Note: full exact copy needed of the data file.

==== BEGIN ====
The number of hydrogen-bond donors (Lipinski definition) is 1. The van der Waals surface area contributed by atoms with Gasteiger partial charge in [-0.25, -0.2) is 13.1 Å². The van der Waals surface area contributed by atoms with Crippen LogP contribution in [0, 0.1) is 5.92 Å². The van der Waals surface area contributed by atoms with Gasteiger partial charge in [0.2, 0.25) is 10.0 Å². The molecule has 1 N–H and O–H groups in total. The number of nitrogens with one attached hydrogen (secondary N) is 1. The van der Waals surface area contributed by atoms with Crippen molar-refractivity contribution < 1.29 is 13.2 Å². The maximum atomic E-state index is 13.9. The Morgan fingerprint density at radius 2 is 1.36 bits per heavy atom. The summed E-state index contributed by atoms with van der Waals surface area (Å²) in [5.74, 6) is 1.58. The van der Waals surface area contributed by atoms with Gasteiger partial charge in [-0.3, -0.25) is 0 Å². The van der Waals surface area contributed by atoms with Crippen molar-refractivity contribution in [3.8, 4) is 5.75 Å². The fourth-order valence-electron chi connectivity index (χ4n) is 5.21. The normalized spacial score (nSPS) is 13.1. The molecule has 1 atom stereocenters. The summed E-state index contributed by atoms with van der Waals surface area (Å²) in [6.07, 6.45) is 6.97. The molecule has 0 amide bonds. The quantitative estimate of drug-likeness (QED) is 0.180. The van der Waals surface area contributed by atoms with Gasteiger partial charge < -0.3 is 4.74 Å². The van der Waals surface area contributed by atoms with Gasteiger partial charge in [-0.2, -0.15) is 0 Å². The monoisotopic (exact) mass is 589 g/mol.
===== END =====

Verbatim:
The number of hydrogen-bond donors (Lipinski definition) is 1. The van der Waals surface area contributed by atoms with Gasteiger partial charge in [-0.25, -0.2) is 13.1 Å². The van der Waals surface area contributed by atoms with Crippen LogP contribution in [0, 0.1) is 5.92 Å². The van der Waals surface area contributed by atoms with Gasteiger partial charge in [0.2, 0.25) is 10.0 Å². The molecule has 1 N–H and O–H groups in total. The number of nitrogens with one attached hydrogen (secondary N) is 1. The van der Waals surface area contributed by atoms with Crippen molar-refractivity contribution < 1.29 is 13.2 Å². The maximum atomic E-state index is 13.9. The Morgan fingerprint density at radius 2 is 1.36 bits per heavy atom. The summed E-state index contributed by atoms with van der Waals surface area (Å²) in [5.74, 6) is 1.58. The van der Waals surface area contributed by atoms with Gasteiger partial charge in [-0.3, -0.25) is 0 Å². The van der Waals surface area contributed by atoms with Crippen molar-refractivity contribution in [3.8, 4) is 5.75 Å². The fourth-order valence-electron chi connectivity index (χ4n) is 5.21. The normalized spacial score (nSPS) is 13.1. The molecule has 1 atom stereocenters. The summed E-state index contributed by atoms with van der Waals surface area (Å²) in [6.07, 6.45) is 6.97. The molecule has 0 amide bonds. The quantitative estimate of drug-likeness (QED) is 0.180. The van der Waals surface area contributed by atoms with Gasteiger partial charge < -0.3 is 4.74 Å². The van der Waals surface area contributed by atoms with Gasteiger partial charge in [-0.2, -0.15) is 0 Å². The monoisotopic (exact) mass is 589 g/mol.